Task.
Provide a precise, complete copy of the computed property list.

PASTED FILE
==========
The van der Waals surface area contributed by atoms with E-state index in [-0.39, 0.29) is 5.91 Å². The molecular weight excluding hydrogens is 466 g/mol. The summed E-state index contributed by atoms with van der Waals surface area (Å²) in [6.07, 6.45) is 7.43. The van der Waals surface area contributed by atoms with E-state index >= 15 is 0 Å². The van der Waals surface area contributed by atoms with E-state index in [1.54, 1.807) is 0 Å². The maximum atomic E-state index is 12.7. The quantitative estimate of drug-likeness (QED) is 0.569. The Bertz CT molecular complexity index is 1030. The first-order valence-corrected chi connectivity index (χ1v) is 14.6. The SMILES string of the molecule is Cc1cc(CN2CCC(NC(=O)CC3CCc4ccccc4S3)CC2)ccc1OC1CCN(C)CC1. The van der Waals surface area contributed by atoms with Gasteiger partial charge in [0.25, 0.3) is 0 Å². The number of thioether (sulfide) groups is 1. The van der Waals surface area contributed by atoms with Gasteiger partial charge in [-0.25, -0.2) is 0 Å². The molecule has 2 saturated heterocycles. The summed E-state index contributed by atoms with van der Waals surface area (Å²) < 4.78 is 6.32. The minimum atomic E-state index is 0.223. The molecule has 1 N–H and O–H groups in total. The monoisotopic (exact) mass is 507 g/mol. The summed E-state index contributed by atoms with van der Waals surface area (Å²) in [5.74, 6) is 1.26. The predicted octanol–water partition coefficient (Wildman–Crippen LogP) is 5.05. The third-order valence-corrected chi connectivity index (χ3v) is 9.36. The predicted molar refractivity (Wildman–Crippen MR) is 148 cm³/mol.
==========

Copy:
The van der Waals surface area contributed by atoms with E-state index in [-0.39, 0.29) is 5.91 Å². The molecular weight excluding hydrogens is 466 g/mol. The summed E-state index contributed by atoms with van der Waals surface area (Å²) in [6.07, 6.45) is 7.43. The van der Waals surface area contributed by atoms with E-state index >= 15 is 0 Å². The van der Waals surface area contributed by atoms with E-state index in [1.54, 1.807) is 0 Å². The maximum atomic E-state index is 12.7. The quantitative estimate of drug-likeness (QED) is 0.569. The Bertz CT molecular complexity index is 1030. The first-order valence-corrected chi connectivity index (χ1v) is 14.6. The SMILES string of the molecule is Cc1cc(CN2CCC(NC(=O)CC3CCc4ccccc4S3)CC2)ccc1OC1CCN(C)CC1. The van der Waals surface area contributed by atoms with Gasteiger partial charge in [0.25, 0.3) is 0 Å². The number of thioether (sulfide) groups is 1. The van der Waals surface area contributed by atoms with Gasteiger partial charge in [-0.25, -0.2) is 0 Å². The molecule has 2 saturated heterocycles. The summed E-state index contributed by atoms with van der Waals surface area (Å²) < 4.78 is 6.32. The minimum atomic E-state index is 0.223. The molecule has 1 N–H and O–H groups in total. The monoisotopic (exact) mass is 507 g/mol. The summed E-state index contributed by atoms with van der Waals surface area (Å²) in [5.74, 6) is 1.26. The predicted octanol–water partition coefficient (Wildman–Crippen LogP) is 5.05. The third-order valence-corrected chi connectivity index (χ3v) is 9.36. The predicted molar refractivity (Wildman–Crippen MR) is 148 cm³/mol.